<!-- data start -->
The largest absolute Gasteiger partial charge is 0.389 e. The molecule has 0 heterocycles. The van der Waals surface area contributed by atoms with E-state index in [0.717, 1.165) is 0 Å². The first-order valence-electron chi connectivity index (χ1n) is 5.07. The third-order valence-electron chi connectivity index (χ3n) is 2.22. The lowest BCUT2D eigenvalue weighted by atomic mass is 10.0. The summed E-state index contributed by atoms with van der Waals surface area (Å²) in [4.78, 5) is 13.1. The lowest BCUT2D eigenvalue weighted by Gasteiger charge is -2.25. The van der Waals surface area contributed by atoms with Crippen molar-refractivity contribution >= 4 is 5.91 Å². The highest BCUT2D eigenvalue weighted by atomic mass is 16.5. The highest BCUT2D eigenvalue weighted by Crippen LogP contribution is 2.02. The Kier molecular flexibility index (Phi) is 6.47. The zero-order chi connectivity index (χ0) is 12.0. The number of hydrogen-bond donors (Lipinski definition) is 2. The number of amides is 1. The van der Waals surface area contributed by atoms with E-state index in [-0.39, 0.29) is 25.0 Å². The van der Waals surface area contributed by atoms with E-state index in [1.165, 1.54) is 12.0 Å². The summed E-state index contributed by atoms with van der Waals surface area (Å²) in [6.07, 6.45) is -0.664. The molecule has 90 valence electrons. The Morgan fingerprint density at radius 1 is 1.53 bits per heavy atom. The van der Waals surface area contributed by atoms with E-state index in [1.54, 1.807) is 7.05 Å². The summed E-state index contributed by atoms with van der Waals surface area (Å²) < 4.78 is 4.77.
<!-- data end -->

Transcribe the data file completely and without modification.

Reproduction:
The largest absolute Gasteiger partial charge is 0.389 e. The molecule has 0 heterocycles. The van der Waals surface area contributed by atoms with E-state index in [0.717, 1.165) is 0 Å². The first-order valence-electron chi connectivity index (χ1n) is 5.07. The third-order valence-electron chi connectivity index (χ3n) is 2.22. The lowest BCUT2D eigenvalue weighted by atomic mass is 10.0. The summed E-state index contributed by atoms with van der Waals surface area (Å²) in [4.78, 5) is 13.1. The lowest BCUT2D eigenvalue weighted by Gasteiger charge is -2.25. The van der Waals surface area contributed by atoms with Crippen molar-refractivity contribution >= 4 is 5.91 Å². The highest BCUT2D eigenvalue weighted by atomic mass is 16.5. The highest BCUT2D eigenvalue weighted by Crippen LogP contribution is 2.02. The Kier molecular flexibility index (Phi) is 6.47. The zero-order chi connectivity index (χ0) is 12.0. The number of hydrogen-bond donors (Lipinski definition) is 2. The number of amides is 1. The van der Waals surface area contributed by atoms with E-state index in [-0.39, 0.29) is 25.0 Å². The van der Waals surface area contributed by atoms with E-state index in [1.165, 1.54) is 12.0 Å². The summed E-state index contributed by atoms with van der Waals surface area (Å²) in [6.07, 6.45) is -0.664. The molecule has 90 valence electrons. The Morgan fingerprint density at radius 1 is 1.53 bits per heavy atom. The van der Waals surface area contributed by atoms with E-state index in [1.54, 1.807) is 7.05 Å². The summed E-state index contributed by atoms with van der Waals surface area (Å²) < 4.78 is 4.77.